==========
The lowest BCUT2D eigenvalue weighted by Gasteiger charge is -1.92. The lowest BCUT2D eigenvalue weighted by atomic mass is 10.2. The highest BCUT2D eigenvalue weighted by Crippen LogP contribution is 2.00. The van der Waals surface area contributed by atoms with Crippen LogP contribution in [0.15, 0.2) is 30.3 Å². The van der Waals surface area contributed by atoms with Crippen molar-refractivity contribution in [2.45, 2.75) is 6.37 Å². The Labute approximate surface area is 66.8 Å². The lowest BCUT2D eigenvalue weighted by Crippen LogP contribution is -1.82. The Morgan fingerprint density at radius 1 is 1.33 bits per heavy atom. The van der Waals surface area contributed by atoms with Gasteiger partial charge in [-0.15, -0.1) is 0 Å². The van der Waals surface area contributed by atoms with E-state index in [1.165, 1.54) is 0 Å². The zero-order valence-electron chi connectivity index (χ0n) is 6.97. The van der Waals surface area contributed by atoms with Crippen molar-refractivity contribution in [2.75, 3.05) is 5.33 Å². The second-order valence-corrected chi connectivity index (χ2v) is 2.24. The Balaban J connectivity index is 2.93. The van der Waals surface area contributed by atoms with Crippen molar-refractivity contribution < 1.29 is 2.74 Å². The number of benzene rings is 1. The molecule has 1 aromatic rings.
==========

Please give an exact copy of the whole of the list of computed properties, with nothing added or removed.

The lowest BCUT2D eigenvalue weighted by Gasteiger charge is -1.92. The lowest BCUT2D eigenvalue weighted by atomic mass is 10.2. The highest BCUT2D eigenvalue weighted by Crippen LogP contribution is 2.00. The van der Waals surface area contributed by atoms with Crippen LogP contribution in [0.15, 0.2) is 30.3 Å². The van der Waals surface area contributed by atoms with Crippen molar-refractivity contribution in [2.45, 2.75) is 6.37 Å². The Labute approximate surface area is 66.8 Å². The lowest BCUT2D eigenvalue weighted by Crippen LogP contribution is -1.82. The Morgan fingerprint density at radius 1 is 1.33 bits per heavy atom. The van der Waals surface area contributed by atoms with Gasteiger partial charge in [-0.15, -0.1) is 0 Å². The van der Waals surface area contributed by atoms with E-state index in [1.165, 1.54) is 0 Å². The zero-order valence-electron chi connectivity index (χ0n) is 6.97. The van der Waals surface area contributed by atoms with Crippen molar-refractivity contribution in [2.75, 3.05) is 5.33 Å². The second-order valence-corrected chi connectivity index (χ2v) is 2.24. The Balaban J connectivity index is 2.93. The van der Waals surface area contributed by atoms with Crippen molar-refractivity contribution < 1.29 is 2.74 Å². The number of benzene rings is 1. The molecule has 1 aromatic rings.